Published on 03 December 2019

Digital and environment: threat or opportunity?

On 28 November, in the context of COP 25, the Digital Society Forum (DSF) organised an open debate: "Digital and environment: threat or opportunity?” echoing the growing concerns citizens around the world. The roundtable discussions were led by business leaders, economists, journalists, teachers, students and bloggers. To gain valuable insights and feed our ideas, here are the highlights and possible solutions.


The Digital Society Forum debate as if we were there :

Let’s start with Angel Prieto, Ecole Polytechnique graduate and member of the "pour un réveil ecologique" collective, which is a commitment signed by more than 30,000 students in 400 educational institutions in Europe. The group offers concrete tools to help young graduates live up to their eco-citizenship commitments as adults and therefore target companies who contribute to the environmental and ecological transition. To avoid any risk, the tool also allows them to pass companies through a green washing : “It is a real challenge for us to measure the impact of digital technology and make informed career choices” says Angel Prieto.

Daniel Cohen, an economist, highlights what is known as the “digital transition”. For him, it can be divided into two periods :

  • The first digital transition, which over the course of the last 30 years has led to enormous growth in world trade: international trade has grown more than domestic production This is the image we have of fleets of ships laden with containers crisscrossing the world’s seas. The catchphrase is trade delocalisation. But according to  Daniel Cohen the indicators are showing that this period is coming to an end. 
  • A second period is emerging, which is more compatible with the ecological transition. This is what he calls the AI (Artificial Intelligence) revolution: “AI is the way to find other frontiers in a stagnating global economy, one that can re-anchor itself within the walls while the other model is outside the walls.”

But is digital technology key in the climate change debate? Which sectors have the greatest environmental impact? According to several stakeholders, it is those related to transportation, housing, agriculture, industry, manufacturing and energy consumption. “Digital is responsible for 3.5% of CO2 emissions, but we must also look at it as a solution, with potential reductions in other sectors such as transport,” argues Luis Neves, CEO of GeSI.

Stéphane Richard, CEO of Orange, confirms:, “If due to its growing carbon footprint the tech sector is part of the problem, telecommunications is also and above all an essential part of carbon reduction. The Group is committed to a continual reduction in our overall energy consumption, despite our growing uses.


So how and in what way can digital become a solution?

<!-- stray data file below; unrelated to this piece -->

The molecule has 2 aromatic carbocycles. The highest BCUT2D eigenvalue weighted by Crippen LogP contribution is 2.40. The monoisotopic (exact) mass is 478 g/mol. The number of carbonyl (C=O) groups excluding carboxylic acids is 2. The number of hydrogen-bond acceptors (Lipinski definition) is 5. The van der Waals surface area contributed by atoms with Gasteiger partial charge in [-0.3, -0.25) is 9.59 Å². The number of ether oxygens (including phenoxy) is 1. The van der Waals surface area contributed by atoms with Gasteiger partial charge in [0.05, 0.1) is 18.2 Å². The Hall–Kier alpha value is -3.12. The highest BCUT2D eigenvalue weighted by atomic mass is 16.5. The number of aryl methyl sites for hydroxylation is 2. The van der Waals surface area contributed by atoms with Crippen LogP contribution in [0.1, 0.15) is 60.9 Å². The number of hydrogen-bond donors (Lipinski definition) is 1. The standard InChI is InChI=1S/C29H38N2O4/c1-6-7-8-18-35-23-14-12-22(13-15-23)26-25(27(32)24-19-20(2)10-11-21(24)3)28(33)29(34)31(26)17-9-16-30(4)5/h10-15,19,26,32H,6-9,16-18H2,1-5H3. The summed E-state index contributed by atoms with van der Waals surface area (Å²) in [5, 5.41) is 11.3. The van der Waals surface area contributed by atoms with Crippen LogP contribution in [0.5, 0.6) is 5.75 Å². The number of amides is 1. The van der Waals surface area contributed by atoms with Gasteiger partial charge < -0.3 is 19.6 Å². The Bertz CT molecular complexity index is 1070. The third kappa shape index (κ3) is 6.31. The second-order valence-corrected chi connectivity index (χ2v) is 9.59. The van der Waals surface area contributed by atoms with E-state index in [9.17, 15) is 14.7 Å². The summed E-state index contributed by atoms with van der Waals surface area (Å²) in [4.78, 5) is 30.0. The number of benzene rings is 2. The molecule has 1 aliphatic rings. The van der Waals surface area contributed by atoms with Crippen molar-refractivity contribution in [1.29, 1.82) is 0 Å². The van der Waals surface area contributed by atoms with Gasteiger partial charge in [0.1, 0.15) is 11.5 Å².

For Luis Neves: “As« comme le disait Stéphane Richard has said, digital technology contributes to reducing the carbon footprint of other sectors. The progress made by today’s technologies will result in a positive environmental impact of around 22% by 2030.

For Anna Creti: “It’s a difficult equation to solve, but there are already examples such as through digital finance. In Africa, for example, it’s possible for people to access energy through e-payment methods.”

Mathilde Imer, Co-chair of Démocratie Ouverte of the governance committee for the Citizens’ Climate Convention questions: “Is it not up to citizens to insist on it?”. In real terms, she notes that, in France, there are a few climate change sceptics, but we’re all in a little denial in terms of the magnitude of the challenge. So for six weekends, 150 citizens representing French society are getting together to deliberate and create climate policies. Among the first solutions emerging from these groups: teleworking, which avoids business travel (no. 1 in terms of greenhouse gas production).” There’s also a call to “regulate advertising on the most polluting products, introduce a ‘kilometre tax’ on other products according to the distance they have travelled…”

Laëtitia Vasseur, general-delegate and co-founder of the HOP explains: “The issue of digital technology is very important in our work. The product life depends on technical characteristics and software updates. For a product such as a phone, 80% of its carbon footprint comes from manufacturing. We must replace the linear economy that produces a lot of waste and CO2 and move towards a circular economy.”  

Carlo Purassanta, President of Microsoft France, underlines the strong challenges and concrete responses that digital technology offers: “EnBy 2050, the world population will be 9 billion: how do we produce enough quality food? How can IT help solve this issue? ‘Precision farming’ technology can help manage food resources. It’s already used in countries facing extreme climates such as the Nordics and Emirates.”

Finally, for Eric Vidalenc, author of “For a digital economy”, it’s not just about optimising the system, but also about drastically transforming it.